Risk is higher. Markets are more unpredictable, and valuations more volatile. So, when anyone says “this time it’s different” it usually makes good sense to stop listening. However, these days the markets have given us more frequent and intense volatility. The NASDAQ is down almost 30% so far this year, and shocks from the pandemic, the Ukrainian war, massive central bank interest-rate maneuvers, and China’s zero-covid policy, are all ongoing inputs for turmoil that will continue for some time. Persistent uncertainty creates higher costs of capital and less affordability, weakening business investment, slowing GDP growth, and reducing investment returns. Hyperbolic “this time it’s different” statements are turning out to be true. This time days look darker, uncertainty greater, economic growth lower, vulnerability to additional shocks higher, and investors fear many more dark days to come. More frequent and intense volatility will not be calmed anytime soon. It really may be different this time.
While most of Europe and the United States suffer sweltering heat, darkening economic skies and bitter winter of discontent are looming. Threats to the world economy are chilling. Rising interest rates are slowing activity for discretionary spending while rising prices for nondiscretionary spending are also slowing economic activity. It would be miraculous if the compounding of both effects would not lead to a recession in both Europe and the US. China’s growth has stalled. The Ukraine conflict will resolve itself to the West’s dramatic disadvantage and the West seems to be willing to let it happen – much to each economy’s long-term disadvantage. Don’t count on anything miraculous.
The Fed’s latest projection was for annual inflation to fall from over 5% at the end of 2022 to about 2.5% by the end of 2023. At this point, we’re not taking the Fed’s projections seriously, and for good reason. They were spectacularly wrong when a depth of understanding and insight into critical future events was essential. In other words, the understanding of how the economy works, the Fed’s ability to predict the effects of economic shocks, and its policy actions have gotten no better over the last 50 years. More specifically, price stability doesn’t seem to be coming anytime soon because people simply don’t think it will. If we look at the combination of rising wages and inflation expectations for both consumers and businesses, it is these expectations that drive inflationary pressures more than central bank policy. Inflation levels will be stickier than first theorized by the Fed, and the time to resolution is likely longer. Expect more “surprises” that will be no surprise.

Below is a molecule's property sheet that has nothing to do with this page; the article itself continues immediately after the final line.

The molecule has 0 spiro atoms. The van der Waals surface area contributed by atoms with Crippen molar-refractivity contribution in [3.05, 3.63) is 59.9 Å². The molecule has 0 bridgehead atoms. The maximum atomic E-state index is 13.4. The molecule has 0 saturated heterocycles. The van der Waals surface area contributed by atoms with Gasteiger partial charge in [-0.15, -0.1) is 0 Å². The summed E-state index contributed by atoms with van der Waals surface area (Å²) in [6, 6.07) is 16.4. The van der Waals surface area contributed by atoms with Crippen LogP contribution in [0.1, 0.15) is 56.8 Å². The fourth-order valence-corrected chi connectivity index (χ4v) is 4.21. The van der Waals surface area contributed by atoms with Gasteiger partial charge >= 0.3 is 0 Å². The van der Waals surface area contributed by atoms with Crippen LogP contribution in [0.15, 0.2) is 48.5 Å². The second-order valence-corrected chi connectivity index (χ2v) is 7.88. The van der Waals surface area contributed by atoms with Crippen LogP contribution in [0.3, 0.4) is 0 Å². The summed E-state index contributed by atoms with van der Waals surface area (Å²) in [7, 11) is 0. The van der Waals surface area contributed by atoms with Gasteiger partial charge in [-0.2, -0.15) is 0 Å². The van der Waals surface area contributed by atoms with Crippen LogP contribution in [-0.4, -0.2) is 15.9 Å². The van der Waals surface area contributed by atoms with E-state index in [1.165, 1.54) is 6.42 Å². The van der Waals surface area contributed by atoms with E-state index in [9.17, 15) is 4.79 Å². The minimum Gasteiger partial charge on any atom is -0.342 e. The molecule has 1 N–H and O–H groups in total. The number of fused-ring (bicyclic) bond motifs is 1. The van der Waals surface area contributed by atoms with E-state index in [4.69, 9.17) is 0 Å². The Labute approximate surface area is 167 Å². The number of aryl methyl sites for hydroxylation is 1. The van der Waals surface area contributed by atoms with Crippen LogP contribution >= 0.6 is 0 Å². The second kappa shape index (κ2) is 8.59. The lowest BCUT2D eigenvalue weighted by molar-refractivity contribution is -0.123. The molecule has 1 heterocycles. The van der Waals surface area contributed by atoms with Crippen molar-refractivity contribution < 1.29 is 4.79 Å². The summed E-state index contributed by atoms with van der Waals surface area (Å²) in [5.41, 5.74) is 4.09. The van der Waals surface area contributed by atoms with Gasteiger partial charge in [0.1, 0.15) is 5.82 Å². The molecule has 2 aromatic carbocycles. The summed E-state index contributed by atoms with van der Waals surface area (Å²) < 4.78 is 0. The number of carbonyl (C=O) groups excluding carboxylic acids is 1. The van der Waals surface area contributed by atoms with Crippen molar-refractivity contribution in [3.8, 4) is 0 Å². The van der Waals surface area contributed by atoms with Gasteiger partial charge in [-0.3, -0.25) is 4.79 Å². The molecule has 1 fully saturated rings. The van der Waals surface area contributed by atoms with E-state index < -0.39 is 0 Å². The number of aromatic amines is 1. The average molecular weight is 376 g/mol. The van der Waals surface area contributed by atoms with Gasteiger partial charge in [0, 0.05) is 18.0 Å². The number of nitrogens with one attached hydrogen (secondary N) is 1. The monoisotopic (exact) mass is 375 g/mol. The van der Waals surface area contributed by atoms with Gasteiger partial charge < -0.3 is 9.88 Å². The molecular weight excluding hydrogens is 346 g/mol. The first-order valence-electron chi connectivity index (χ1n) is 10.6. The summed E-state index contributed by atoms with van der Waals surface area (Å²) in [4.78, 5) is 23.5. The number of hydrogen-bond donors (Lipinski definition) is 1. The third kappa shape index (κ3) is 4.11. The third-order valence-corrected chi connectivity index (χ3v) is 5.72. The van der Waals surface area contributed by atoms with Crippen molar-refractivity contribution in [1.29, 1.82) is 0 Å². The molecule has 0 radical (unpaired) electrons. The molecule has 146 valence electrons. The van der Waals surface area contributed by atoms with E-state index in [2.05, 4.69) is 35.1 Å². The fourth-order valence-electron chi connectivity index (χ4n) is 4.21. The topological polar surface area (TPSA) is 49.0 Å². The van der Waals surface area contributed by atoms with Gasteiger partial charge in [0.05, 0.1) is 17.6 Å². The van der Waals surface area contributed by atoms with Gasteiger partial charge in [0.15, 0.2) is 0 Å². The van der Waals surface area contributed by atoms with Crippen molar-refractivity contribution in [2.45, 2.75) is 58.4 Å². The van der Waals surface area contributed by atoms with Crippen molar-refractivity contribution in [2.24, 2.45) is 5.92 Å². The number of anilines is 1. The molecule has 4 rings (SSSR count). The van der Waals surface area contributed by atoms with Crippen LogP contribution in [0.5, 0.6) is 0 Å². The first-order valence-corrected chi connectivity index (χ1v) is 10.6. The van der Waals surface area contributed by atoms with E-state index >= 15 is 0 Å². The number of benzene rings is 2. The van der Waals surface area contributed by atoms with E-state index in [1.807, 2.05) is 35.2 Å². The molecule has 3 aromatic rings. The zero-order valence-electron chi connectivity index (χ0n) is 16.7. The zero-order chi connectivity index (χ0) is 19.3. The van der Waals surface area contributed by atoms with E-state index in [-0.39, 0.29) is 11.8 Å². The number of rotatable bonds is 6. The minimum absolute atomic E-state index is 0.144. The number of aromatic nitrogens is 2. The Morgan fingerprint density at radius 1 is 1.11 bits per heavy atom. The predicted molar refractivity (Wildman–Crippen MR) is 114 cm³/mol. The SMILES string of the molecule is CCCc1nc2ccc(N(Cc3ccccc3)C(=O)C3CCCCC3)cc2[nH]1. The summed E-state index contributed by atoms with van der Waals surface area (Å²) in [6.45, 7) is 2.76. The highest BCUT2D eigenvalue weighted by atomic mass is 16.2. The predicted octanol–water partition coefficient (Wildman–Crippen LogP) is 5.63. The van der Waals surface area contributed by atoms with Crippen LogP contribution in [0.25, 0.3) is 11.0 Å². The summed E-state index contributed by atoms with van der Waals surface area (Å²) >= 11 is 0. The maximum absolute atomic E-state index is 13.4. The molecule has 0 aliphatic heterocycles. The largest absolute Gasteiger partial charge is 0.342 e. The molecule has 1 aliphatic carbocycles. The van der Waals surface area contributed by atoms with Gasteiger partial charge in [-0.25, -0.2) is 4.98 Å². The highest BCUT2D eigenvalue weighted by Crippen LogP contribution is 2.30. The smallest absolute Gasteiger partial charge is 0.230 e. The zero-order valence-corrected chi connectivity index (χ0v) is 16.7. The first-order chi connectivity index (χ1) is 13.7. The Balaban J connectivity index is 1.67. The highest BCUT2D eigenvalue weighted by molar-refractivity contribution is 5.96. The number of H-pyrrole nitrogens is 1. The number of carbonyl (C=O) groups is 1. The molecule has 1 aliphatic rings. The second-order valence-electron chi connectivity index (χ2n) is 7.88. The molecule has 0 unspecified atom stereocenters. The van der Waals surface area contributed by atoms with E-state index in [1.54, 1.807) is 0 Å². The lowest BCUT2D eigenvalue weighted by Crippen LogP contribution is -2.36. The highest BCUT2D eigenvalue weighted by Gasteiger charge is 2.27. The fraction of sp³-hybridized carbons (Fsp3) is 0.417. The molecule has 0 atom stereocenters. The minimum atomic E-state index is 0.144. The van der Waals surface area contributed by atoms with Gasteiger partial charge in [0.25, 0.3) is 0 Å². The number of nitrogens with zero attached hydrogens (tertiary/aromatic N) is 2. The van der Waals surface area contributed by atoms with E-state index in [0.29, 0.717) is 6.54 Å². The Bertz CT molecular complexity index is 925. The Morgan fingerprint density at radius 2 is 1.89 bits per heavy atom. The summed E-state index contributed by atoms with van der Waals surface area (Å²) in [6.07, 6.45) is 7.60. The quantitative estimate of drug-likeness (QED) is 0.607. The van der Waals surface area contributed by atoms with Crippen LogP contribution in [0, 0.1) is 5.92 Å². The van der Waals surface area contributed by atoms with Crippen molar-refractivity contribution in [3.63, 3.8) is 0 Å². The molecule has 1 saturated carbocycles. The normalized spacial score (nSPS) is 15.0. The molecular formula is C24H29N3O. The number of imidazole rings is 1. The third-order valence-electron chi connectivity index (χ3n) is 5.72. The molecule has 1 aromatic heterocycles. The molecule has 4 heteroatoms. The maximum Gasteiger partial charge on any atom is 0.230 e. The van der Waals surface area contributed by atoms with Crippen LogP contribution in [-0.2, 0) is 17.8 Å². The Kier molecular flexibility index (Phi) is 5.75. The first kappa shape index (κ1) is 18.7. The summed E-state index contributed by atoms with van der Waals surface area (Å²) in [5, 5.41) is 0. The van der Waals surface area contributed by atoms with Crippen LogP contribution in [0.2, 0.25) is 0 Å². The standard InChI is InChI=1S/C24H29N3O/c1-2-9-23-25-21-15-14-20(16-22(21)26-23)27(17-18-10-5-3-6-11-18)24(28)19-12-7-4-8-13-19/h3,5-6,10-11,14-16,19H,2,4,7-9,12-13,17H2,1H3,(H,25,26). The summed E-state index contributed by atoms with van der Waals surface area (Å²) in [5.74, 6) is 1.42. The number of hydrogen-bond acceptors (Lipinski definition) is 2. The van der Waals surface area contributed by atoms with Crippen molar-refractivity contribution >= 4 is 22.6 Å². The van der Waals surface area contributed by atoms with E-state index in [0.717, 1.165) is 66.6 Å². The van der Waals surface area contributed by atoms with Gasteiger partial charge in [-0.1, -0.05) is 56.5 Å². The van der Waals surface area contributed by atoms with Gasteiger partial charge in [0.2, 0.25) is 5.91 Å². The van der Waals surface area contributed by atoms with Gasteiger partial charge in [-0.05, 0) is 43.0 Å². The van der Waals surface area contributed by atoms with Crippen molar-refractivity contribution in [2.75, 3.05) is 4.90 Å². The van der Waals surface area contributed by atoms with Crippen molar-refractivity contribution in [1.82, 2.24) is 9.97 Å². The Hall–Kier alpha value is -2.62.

The average prices of food and fuel rose more than 16% in February from a year earlier and are expected to rise further by the war in Ukraine. Consumers are paying much more for meat, bread, milk, shelter, gas, and utilities. Only a small amount of food consumed in the U.S. is imported, and most of that is from Mexico and Canada. But Russia provides 15% of the world’s fertilizer and other agricultural chemicals that are now in short supply as planting season approaches. Wheat futures are up 29% since Feb. 25 and corn is up 15%. There is no shortage of wheat in the U.S., but global supply was the tightest in 14 years before the conflict, and dramatic shortages and price spikes are expected. What data is the Fed looking at, and how is it assessing inflationary risks? It’s hard to feel confident that the right hands are on the wheel because the combination of extraordinary factors, such as extremely tight labor markets and wage inflation (at over 6% annually and accelerating) showed inflation was already a significant risk. Yet interest rates were left unaltered. This is even before the crisis in Ukraine. The Fed should do whatever is necessary with interest rates to bring down inflation, including movements of more than a quarter-point, and a rapid reduction of its balance sheet. It also means recognizing that unemployment is likely to rise over the next couple of years. Paul Volcker would not have had to take extraordinary steps, driving the economy into a recession to crush runaway inflation, if his predecessors had not lost their focus on inflation. To avoid stagflation and the associated loss of public confidence in our economy today, the Fed has to do more than merely adjust its policy dials — it will have to head in a dramatically different direction.
Transformation, Valuation, Employment, and Deflation
Disruption to some of the world’s most important industries, deflationary pressure caused by scaling lower-cost businesses, and sustained low interest rates challenge traditional valuation models. Technological platforms, from blockchain-based businesses to energy storage to DNA sequencing, enable unprecedented disruption to business and economic models.